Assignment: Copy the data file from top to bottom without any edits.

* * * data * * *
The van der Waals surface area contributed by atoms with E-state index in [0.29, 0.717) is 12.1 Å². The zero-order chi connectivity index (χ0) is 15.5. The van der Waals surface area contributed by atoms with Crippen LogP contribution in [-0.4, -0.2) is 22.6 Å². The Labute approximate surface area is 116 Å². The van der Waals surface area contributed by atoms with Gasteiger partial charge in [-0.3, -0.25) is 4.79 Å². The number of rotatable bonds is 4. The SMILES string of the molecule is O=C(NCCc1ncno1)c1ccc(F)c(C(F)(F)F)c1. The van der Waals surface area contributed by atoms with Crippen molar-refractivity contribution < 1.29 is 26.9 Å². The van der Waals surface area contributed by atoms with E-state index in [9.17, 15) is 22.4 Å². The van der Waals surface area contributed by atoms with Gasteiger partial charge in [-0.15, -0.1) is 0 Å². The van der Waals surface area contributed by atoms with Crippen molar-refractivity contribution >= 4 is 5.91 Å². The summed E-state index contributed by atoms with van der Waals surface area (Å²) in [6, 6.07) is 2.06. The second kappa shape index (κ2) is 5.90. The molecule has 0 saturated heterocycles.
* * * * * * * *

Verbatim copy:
The van der Waals surface area contributed by atoms with E-state index in [0.29, 0.717) is 12.1 Å². The zero-order chi connectivity index (χ0) is 15.5. The van der Waals surface area contributed by atoms with Crippen LogP contribution in [-0.4, -0.2) is 22.6 Å². The Labute approximate surface area is 116 Å². The van der Waals surface area contributed by atoms with Gasteiger partial charge in [-0.3, -0.25) is 4.79 Å². The number of rotatable bonds is 4. The SMILES string of the molecule is O=C(NCCc1ncno1)c1ccc(F)c(C(F)(F)F)c1. The van der Waals surface area contributed by atoms with Crippen molar-refractivity contribution < 1.29 is 26.9 Å². The van der Waals surface area contributed by atoms with E-state index in [9.17, 15) is 22.4 Å². The van der Waals surface area contributed by atoms with Gasteiger partial charge in [-0.15, -0.1) is 0 Å². The van der Waals surface area contributed by atoms with Crippen molar-refractivity contribution >= 4 is 5.91 Å². The summed E-state index contributed by atoms with van der Waals surface area (Å²) in [6, 6.07) is 2.06. The second kappa shape index (κ2) is 5.90. The molecule has 0 saturated heterocycles.